To implement this, it will require creating and deploying a new certificate template. In the Certificate Services management console, right-click Certificate Templates and choose Manage. Right-click the Computer certificate template and choose Duplicate Template. Select the General tab and give the template a descriptive name.
Select the Extensions tab, highlight Application Policies and click Edit. Click Add and then New, and then provide a descriptive name. Leave the OID as is and click Ok to continue.
Right-click once again on Certificate Templates and choose New and then Certificate Template to Issue. Select the certificate template you just created and click Ok.
Once complete you can request a new certificate for each of your DirectAccess servers using this new template.
After you have successfully installed the computer certificate using this new template, be sure to delete the old computer certificate on each DirectAccess server. No further changes are required on the DirectAccess server.
Note: If you are assigning a computer certificate to the DirectAccess server via group policy auto enrollment, the certificate will be reinstalled again after it is deleted, once group policy refreshes. To avoid this situation you will need to deny access to this GPO to ensure that only a single computer certificate with the custom OID is installed on the DirectAccess server.
To instruct the client to validate the tunnel endpoint IPv6 address and the OID of the DirectAccess server certificate before initiating IPsec tunnels we’ll need to configure registry settings on our DirectAccess clients. Jason Jones’ article describes which settings need to be made and when, so I won’t duplicate his efforts here. However, it is recommended that you deploy these settings using group policy, which I will cover.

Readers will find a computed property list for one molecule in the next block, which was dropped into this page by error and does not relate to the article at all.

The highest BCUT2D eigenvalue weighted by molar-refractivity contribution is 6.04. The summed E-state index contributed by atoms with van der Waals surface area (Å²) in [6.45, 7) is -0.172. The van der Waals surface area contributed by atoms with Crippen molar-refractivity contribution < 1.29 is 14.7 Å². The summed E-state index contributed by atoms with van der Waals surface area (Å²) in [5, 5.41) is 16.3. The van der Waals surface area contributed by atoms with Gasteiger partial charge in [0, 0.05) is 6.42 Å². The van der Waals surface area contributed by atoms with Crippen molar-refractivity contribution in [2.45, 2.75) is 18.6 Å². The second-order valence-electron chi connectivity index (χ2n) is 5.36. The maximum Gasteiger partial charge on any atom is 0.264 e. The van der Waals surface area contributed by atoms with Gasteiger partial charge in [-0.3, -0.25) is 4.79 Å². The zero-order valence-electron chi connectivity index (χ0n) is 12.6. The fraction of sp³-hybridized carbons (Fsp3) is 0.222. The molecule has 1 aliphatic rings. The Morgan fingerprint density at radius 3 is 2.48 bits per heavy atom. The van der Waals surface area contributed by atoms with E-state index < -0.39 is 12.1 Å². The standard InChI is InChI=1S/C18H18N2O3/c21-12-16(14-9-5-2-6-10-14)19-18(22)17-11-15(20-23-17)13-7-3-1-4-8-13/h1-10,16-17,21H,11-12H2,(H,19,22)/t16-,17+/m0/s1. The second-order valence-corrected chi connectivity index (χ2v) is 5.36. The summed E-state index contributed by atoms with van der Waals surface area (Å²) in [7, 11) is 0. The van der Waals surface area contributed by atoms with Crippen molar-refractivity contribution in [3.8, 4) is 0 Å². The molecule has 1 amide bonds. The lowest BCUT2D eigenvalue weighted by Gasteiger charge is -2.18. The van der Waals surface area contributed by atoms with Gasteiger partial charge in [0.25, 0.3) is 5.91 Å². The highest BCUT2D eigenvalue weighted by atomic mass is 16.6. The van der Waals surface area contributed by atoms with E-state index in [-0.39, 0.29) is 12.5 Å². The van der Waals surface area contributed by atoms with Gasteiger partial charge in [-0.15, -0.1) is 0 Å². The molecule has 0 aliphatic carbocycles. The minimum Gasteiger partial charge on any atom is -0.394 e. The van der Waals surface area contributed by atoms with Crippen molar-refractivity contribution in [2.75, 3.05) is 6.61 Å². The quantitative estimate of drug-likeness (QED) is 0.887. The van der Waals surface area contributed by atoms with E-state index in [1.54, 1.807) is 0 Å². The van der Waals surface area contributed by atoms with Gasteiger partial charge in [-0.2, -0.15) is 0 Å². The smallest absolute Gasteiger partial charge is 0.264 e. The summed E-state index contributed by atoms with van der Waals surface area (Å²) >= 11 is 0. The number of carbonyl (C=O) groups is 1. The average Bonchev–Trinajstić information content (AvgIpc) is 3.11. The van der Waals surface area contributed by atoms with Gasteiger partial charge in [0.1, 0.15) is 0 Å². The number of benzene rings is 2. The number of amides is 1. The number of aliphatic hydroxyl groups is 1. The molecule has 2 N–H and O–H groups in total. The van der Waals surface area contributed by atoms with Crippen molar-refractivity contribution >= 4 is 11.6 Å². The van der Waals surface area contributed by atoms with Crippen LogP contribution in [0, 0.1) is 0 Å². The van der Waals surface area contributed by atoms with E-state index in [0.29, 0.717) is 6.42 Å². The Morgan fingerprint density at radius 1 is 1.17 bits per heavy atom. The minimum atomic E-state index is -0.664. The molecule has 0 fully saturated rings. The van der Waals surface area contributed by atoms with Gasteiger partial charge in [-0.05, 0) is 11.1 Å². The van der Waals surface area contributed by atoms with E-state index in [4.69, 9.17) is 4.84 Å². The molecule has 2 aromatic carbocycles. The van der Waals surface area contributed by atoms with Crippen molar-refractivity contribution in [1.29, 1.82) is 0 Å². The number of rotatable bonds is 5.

To create a Group Policy Object (GPO) to deploy these registry settings, open the Group Policy Management Console, expand the target domain, right-click Group Policy Objects and select New. Give the new GPO a descriptive name and click Ok. Right-click the newly created GPO and choose Edit. Expand Computer Configuration, Preferences, and Windows Settings. Right-click Registry and choose New and then Registry Item. Select Update for the action and HKEY_LOCAL_MACHINE for the hive. Enter
for the Key Path and enter DTE1 for the value. Select REG_MULTI_SZ for the Value Type and in the Value Data enter the IPv6 address of the first DTE. On the next line enter EKU:<OID> and click Ok.
Repeat this procedure for each tunnel endpoint. Finally, highlight the GPO and change the Security Filtering from Authenticated Users to the security group for your DirectAccess clients and link the GPO to the domain.
Exercise extreme caution when creating and implementing these GPOs to enforce additional validation checks. If there’s a typo somewhere or you forget a DTE, you could potentially orphan your DirectAccess clients. I recommend testing your changes by manually adding the registry entries required and then copying/pasting those settings to the GPO in Active Directory when you’re ready to deploy globally. Also, don’t forget that you’ll need to update GPOs each time you add a cluster node or multisite entry point.